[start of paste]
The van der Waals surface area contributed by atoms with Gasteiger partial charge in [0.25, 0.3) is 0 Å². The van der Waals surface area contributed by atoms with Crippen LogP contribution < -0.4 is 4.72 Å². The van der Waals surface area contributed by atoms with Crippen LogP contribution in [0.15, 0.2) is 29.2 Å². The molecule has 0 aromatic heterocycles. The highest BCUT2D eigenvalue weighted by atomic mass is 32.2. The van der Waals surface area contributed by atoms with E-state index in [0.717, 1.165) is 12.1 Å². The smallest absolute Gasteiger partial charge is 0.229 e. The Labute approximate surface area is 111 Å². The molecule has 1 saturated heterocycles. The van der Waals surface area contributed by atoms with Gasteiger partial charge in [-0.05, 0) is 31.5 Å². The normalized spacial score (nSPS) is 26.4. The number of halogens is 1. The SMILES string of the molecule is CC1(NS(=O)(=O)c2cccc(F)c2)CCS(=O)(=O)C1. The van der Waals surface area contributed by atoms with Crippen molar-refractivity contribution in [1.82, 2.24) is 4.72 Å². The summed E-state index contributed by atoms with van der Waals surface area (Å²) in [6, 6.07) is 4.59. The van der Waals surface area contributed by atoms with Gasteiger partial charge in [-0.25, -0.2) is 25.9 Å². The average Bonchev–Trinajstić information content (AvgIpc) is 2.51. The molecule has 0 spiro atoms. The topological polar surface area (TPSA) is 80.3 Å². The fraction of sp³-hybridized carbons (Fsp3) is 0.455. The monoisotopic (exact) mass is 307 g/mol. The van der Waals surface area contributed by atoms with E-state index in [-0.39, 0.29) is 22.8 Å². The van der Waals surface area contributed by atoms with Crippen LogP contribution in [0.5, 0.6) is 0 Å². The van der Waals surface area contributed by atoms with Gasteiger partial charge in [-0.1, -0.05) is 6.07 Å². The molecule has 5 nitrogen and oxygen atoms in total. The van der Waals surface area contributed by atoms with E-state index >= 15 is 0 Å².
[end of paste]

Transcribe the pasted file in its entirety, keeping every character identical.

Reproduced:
The van der Waals surface area contributed by atoms with Gasteiger partial charge in [0.25, 0.3) is 0 Å². The van der Waals surface area contributed by atoms with Crippen LogP contribution < -0.4 is 4.72 Å². The van der Waals surface area contributed by atoms with Crippen LogP contribution in [0.15, 0.2) is 29.2 Å². The molecule has 0 aromatic heterocycles. The highest BCUT2D eigenvalue weighted by atomic mass is 32.2. The van der Waals surface area contributed by atoms with E-state index in [0.717, 1.165) is 12.1 Å². The smallest absolute Gasteiger partial charge is 0.229 e. The Labute approximate surface area is 111 Å². The molecule has 1 saturated heterocycles. The van der Waals surface area contributed by atoms with Gasteiger partial charge in [-0.05, 0) is 31.5 Å². The normalized spacial score (nSPS) is 26.4. The number of halogens is 1. The SMILES string of the molecule is CC1(NS(=O)(=O)c2cccc(F)c2)CCS(=O)(=O)C1. The van der Waals surface area contributed by atoms with Crippen molar-refractivity contribution in [1.82, 2.24) is 4.72 Å². The summed E-state index contributed by atoms with van der Waals surface area (Å²) in [6, 6.07) is 4.59. The van der Waals surface area contributed by atoms with Gasteiger partial charge in [-0.25, -0.2) is 25.9 Å². The average Bonchev–Trinajstić information content (AvgIpc) is 2.51. The molecule has 0 spiro atoms. The topological polar surface area (TPSA) is 80.3 Å². The fraction of sp³-hybridized carbons (Fsp3) is 0.455. The monoisotopic (exact) mass is 307 g/mol. The van der Waals surface area contributed by atoms with E-state index in [-0.39, 0.29) is 22.8 Å². The van der Waals surface area contributed by atoms with Crippen LogP contribution in [0.5, 0.6) is 0 Å². The van der Waals surface area contributed by atoms with Gasteiger partial charge in [-0.1, -0.05) is 6.07 Å². The molecule has 5 nitrogen and oxygen atoms in total. The van der Waals surface area contributed by atoms with E-state index >= 15 is 0 Å².